For immediate Release, Vancouver, June 7, 2016
While classes are gearing down, the drive to get the local harvest in the minds and mouths of students is gearing up in communities across Canada – including Haida Gwaii an archipelago islands off the Northern BC coast.
Haida Gwaii is surrounded by good food and rich traditions of eating from the land and the sea Summer is when local food is in abundance and students are getting out and picking berries, fishing, gardening, and hunting with their families says Kiku Dhanwant, Local Foods to School Learning Circle Coordinator.
“Farm to School” or “Local to School” activity as it is termed in Haida Gwaii, is helping to bring local foods and traditions into schools by connecting students and staff with farmers and food harvesters that know how to grow, harvest and prepare these foods.
We are essentially supporting our communities to take charge of what our kids are eating and teaching them self-sufficiency through hands on learning and respect for where their food comes from, says Dhanwant.
The way the islands have come together to transform the systems that feed their kids is beautifully illuminated in a new 8-minute documentary video released today by Farm to Cafeteria Canada – Local Foods to School: Reconnecting the children of Haida Gwaii to their land and their food.
Our traditional foods are important because it has all the nutrition that the body needs to stay healthy, says Margaret Edgars a Traditional Haida Food Harvester, a Traditional Foods Teacher, and an elder.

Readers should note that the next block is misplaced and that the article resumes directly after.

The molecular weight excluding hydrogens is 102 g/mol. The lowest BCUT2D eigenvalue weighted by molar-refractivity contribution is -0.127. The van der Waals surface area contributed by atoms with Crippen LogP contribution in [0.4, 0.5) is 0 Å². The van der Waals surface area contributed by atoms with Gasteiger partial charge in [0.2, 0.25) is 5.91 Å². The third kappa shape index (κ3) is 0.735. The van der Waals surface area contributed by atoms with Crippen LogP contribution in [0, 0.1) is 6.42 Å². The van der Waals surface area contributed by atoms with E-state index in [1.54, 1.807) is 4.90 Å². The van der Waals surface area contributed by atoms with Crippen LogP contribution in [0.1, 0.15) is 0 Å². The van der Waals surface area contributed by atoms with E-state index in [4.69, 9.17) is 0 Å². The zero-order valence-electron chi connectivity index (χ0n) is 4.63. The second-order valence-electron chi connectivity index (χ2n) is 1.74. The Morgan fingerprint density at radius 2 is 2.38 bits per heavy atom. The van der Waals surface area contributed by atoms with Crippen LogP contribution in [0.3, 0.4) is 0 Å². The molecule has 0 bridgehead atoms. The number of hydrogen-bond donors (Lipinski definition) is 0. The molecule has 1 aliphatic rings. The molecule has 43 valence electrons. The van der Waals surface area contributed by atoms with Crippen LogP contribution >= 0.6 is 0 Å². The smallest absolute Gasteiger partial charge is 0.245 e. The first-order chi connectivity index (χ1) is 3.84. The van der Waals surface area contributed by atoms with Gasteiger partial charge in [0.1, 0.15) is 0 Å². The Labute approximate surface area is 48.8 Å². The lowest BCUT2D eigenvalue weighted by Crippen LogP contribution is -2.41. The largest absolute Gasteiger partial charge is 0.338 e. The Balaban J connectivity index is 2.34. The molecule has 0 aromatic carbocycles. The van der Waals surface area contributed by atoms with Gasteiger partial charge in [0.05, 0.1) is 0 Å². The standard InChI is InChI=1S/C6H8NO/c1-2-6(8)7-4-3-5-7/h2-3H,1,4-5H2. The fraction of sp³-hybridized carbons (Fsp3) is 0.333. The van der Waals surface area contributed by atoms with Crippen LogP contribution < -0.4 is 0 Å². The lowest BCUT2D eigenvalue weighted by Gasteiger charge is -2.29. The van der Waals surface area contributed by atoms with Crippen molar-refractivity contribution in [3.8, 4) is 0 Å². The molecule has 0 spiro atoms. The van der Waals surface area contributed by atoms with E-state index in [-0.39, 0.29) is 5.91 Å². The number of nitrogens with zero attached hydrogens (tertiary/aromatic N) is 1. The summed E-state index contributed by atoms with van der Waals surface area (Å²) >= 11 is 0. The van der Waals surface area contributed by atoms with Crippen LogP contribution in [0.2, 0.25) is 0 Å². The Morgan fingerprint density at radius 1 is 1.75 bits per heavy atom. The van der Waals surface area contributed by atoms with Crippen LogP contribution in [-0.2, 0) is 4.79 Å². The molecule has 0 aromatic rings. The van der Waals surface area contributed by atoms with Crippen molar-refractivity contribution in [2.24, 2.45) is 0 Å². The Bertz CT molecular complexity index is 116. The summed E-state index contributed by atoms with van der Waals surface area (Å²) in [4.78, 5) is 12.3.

“Encouraging a healthy, local and sustainable approach to food is one of the most important legacies we can leave to our children to help them lead healthy adult lives,” says Micheline Turnau, Program Manager School Nutrition from the Heart and Stroke Foundation. “This video illuminates the amazing partners working together on Farm to School in Haida Gwaii towards a brighter, healthier future by engaging the whole school community”.
In a community with high rates of chronic disease; this program works directly on repeated, positive exposure to healthy food that is grown and harvested from the islands. I strongly believe that students connecting to their food hands on in the classroom AND seeing that same food end up in their hot lunch program has a positive impact on their health and wellbeing, says Shelly Crack, Dietitian, Northern Health.
According to Farm to Cafeteria Canada, the national organization tracking and mapping Farm to School activity, at least 684 schools are engaged in activity to get local foods in the minds and on the plates of 585,340 students in Canada. Nearly half of these schools provide experiential education activities for students in the school garden or kitchen. Together these schools report they spend an estimated 15 Million on local foods each year.
Farm to School is the most exciting thing to happen in schools since recess., says Scott Graham Associate Executive Director, Social Planning and Research Council of British Columbia. It is fun, engaging, and encourages learning together in way that strengthens local food systems by bringing healthy food into the bellies of students.”
This video was produced by Farm to Cafeteria Canada and the Social Planning and Research Council of British Columbia as part of the Nourishing School Communities Initiative with support from many community partners on Haida Gwaii. Nourishing School Communities is funded by the federal government through the Canadian Partnership Against Cancer’s (CPAC)’s Coalition Linking Science for Prevention (CLASP) program.
Follow Local Foods to School activity on Haida Gwaii on:
For more information, contact:
Joanne Bays, National Manager Farm to Cafeteria Canada, Steering Committee Member Nourishing School Communities
Kiku Dhanwant, Local foods to School Learning Circle Coordinator, Haida Gwaii.
Phone: 250- 557-2475.